As the heated battle between Darden Restaurants and hedge fund Starboard Value comes to a head, an Olive Garden employee representing the restaurant’s workers spoke exclusively to BuzzFeed News about what life at the chain is really like. “There are things that need to change.”
The activist hedge fund grabbing headlines recently for its engagement with Olive Garden took a “significant” stake in Yahoo and sent a letter to CEO Marissa Mayer encouraging her to consider a possible merger with AOL.
One of two leading leading proxy advisory firms has recommended shareholders of Olive Garden parent Darden replace the entire board with activist hedge fund Starboard Value’s slate of 12 nominees. The news comes as Starboard is preparing to meet with Darden employees who have threatened direct action ahead of next month’s annual shareholder meeting.
A petition started by an Olive Garden employee to force Darden and Starboard Value to listen to workers’ concerns over layoffs and wages has gathered nearly 7,000 signatures.
Starboard Value’s meticulously detailed takedown of Olive Garden, which claims the restaurants gives away too many free breadsticks, overuses salad dressing, and doesn’t salt the water before cooking its pasta, made it to Last Week Tonight With John Oliver.
Four days after an activist hedge fund released an eviscerating analysis on the state of Olive Garden restaurants, claiming it was giving away too many breadsticks and doesn’t salt the water before cooking its pasta, among other things, parent company Darden responds.
Boatloads of breadsticks, too much salad dressing, false wait times, excessively long asparagus, and other grievances of an activist hedge fund gunning for change at the pasta powerhouse.
The parent company of Olive Garden, Longhorn Steakhouse and other fast casual dining chains delayed its annual shareholder meeting amid allegations it was giving different information out to different classes of investors regarding the sale of Red Lobster. Activist investor Starboard Capital isn’t happy with the move.
A lame duck CEO, a swift sale of Red Lobster without shareholder approval, and two hedge funds out for the entire board should make the Darden annual meeting in Orlando next month quite the spectacle. So. Much. Drama.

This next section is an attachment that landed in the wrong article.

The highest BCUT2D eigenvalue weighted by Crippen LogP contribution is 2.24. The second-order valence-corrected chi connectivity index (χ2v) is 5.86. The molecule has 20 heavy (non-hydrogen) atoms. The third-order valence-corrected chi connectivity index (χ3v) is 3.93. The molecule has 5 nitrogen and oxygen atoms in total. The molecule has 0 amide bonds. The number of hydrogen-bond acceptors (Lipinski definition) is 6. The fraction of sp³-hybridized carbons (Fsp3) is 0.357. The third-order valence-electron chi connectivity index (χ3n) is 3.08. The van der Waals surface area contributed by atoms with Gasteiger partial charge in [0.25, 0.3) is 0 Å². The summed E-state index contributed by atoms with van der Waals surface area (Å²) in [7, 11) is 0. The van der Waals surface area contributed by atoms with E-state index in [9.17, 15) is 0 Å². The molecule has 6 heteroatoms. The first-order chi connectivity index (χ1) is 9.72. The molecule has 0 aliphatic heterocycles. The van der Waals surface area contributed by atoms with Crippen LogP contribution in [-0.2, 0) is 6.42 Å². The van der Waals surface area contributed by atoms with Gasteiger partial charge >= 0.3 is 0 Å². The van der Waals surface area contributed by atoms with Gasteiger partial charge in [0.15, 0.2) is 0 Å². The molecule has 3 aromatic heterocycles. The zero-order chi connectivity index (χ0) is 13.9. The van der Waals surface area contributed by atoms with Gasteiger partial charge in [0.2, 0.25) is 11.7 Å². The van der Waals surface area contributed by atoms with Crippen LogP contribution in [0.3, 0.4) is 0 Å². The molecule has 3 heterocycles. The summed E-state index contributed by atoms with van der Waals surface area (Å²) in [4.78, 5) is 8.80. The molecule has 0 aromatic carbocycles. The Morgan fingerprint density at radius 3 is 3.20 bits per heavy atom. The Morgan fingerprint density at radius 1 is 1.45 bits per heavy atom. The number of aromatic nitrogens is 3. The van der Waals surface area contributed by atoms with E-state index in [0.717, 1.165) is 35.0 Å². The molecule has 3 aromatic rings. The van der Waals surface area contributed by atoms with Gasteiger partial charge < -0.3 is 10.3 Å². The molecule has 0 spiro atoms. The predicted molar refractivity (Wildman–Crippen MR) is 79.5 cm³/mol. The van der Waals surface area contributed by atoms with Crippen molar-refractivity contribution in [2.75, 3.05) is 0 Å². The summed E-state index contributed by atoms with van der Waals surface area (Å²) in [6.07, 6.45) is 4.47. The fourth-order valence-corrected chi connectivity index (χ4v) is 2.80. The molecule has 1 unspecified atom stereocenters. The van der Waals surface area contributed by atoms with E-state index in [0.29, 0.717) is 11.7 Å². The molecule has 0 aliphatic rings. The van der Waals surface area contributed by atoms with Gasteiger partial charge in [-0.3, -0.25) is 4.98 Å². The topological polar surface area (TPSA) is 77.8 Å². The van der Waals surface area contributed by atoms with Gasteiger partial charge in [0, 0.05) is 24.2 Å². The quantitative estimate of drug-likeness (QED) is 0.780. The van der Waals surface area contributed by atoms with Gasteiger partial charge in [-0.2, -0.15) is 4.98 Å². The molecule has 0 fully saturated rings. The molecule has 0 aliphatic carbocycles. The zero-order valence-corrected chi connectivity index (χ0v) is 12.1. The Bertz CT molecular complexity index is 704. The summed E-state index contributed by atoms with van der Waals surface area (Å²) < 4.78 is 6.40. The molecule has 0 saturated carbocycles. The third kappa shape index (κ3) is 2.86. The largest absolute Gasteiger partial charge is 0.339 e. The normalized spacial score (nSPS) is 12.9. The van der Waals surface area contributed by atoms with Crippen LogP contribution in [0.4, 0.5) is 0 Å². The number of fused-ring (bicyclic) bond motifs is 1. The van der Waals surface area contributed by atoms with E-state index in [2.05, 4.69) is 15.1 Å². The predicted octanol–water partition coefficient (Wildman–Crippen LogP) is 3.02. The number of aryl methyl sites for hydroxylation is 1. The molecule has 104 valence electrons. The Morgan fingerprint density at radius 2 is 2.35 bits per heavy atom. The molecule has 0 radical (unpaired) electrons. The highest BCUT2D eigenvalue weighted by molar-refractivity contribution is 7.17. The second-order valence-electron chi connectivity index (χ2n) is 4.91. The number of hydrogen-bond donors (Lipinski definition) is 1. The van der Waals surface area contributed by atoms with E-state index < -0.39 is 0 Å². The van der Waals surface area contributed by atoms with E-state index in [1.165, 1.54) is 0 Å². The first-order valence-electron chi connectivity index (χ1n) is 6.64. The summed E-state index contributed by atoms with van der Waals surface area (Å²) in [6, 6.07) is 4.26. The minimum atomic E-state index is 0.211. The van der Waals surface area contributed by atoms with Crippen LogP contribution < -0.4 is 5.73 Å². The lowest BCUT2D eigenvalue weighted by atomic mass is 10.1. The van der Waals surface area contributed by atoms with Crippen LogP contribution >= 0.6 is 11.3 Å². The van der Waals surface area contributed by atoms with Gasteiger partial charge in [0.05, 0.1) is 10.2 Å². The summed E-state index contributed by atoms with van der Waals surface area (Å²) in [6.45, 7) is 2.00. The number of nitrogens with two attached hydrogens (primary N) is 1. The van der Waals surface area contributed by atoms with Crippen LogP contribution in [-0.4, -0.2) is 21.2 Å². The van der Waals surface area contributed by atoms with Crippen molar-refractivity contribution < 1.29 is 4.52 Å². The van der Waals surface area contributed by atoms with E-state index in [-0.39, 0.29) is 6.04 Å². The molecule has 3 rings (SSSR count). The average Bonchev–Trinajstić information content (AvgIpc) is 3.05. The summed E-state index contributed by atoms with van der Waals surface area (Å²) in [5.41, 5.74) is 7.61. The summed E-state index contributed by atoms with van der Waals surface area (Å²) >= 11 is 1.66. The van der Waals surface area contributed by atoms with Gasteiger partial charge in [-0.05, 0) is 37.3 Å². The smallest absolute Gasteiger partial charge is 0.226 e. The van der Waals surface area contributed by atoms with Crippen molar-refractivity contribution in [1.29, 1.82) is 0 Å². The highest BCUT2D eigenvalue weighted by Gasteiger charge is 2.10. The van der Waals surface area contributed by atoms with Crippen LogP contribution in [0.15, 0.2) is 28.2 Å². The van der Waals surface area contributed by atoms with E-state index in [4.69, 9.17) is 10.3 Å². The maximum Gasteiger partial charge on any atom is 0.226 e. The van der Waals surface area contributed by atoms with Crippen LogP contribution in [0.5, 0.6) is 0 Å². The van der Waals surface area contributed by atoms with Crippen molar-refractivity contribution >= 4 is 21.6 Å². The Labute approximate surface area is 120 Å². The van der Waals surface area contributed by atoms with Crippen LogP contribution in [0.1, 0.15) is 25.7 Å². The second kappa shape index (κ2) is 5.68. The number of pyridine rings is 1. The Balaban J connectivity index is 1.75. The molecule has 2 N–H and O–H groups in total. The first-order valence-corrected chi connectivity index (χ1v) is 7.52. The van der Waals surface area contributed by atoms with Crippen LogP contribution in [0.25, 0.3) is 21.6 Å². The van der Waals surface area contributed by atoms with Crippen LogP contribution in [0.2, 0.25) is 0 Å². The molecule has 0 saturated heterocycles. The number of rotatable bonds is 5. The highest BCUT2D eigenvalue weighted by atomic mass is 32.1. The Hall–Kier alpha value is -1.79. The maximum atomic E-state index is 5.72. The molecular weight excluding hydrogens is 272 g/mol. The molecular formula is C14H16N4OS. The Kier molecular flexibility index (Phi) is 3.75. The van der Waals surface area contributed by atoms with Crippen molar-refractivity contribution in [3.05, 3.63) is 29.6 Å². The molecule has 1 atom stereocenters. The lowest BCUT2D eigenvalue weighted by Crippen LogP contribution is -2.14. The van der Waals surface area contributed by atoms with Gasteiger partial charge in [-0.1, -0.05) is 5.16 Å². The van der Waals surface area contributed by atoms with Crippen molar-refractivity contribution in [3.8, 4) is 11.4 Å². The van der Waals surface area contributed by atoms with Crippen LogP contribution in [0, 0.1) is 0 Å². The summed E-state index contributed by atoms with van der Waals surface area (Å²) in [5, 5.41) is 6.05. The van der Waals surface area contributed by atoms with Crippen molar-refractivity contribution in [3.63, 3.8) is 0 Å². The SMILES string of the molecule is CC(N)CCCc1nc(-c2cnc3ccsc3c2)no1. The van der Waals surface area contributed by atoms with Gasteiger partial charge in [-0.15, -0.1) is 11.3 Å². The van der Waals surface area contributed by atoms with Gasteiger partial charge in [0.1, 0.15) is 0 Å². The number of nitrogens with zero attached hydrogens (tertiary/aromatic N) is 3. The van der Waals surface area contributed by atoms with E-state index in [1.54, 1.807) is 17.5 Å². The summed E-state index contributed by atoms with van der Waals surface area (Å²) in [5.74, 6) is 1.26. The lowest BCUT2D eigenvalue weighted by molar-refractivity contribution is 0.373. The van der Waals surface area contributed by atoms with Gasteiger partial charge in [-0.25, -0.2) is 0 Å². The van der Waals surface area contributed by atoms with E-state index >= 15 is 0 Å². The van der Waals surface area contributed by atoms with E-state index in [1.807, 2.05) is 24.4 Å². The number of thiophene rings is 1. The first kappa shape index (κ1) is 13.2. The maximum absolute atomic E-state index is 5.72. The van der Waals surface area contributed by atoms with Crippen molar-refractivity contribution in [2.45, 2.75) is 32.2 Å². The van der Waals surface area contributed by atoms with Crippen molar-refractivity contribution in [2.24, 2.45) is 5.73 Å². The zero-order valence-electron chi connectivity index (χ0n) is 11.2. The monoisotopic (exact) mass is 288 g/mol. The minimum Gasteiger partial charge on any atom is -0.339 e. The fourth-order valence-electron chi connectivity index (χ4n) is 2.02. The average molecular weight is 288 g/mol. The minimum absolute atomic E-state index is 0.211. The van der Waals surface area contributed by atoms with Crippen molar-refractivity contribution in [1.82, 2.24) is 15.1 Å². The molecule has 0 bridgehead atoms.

Darden Restaurants announced late Monday that CEO Clarence Otis will be stepping down after 10 years with the fast casual dining giant. His departure follows the company’s sale of Red Lobster to private equity firm Golden Gate Capital.
Darden says its sale last month of the seafood restaurant chain for $2.1 billion was full and fair. Activist investors say it was a scorched earth tactic meant to save the jobs of executives. A showdown is set for the company’s annual meeting later this year.
Barington Capital announced its support of a shareholder vote to kill the “fire sale” of Red Lobster to the private equity firm Golden Gate Capital. “Blatant disregard for shareholder interest.”
The claim comes in a new presentation by Starboard Value obtained by BuzzFeed and expected to be made public Tuesday morning.
The company said in an earnings call Friday morning that the quarter was “challenging,” especially at Red Lobster, which the company is trying to spin off. Darden’s CEO also urged shareholders to communicate with the company instead of holding a special vote on the spin-off or sale that an activist hedge fund has been fighting for in recent months.
Darden Restaurants reports earnings tomorrow, and another weak report could be enough to move shareholders to side with an activist hedge fund that is trying to stop the company from spinning off its chain of Red Lobster restaurants.
Starboard Value has gone on a hiring and purchasing spree to help with its battle to keep Olive Garden and Red Lobster under one corporate umbrella. How far will they go to keep the chains together?
Some of Wall Street’s top companies have come under fire from investors fed up with their current management and financial performance and agitating for change. Call it the golden age of the activist.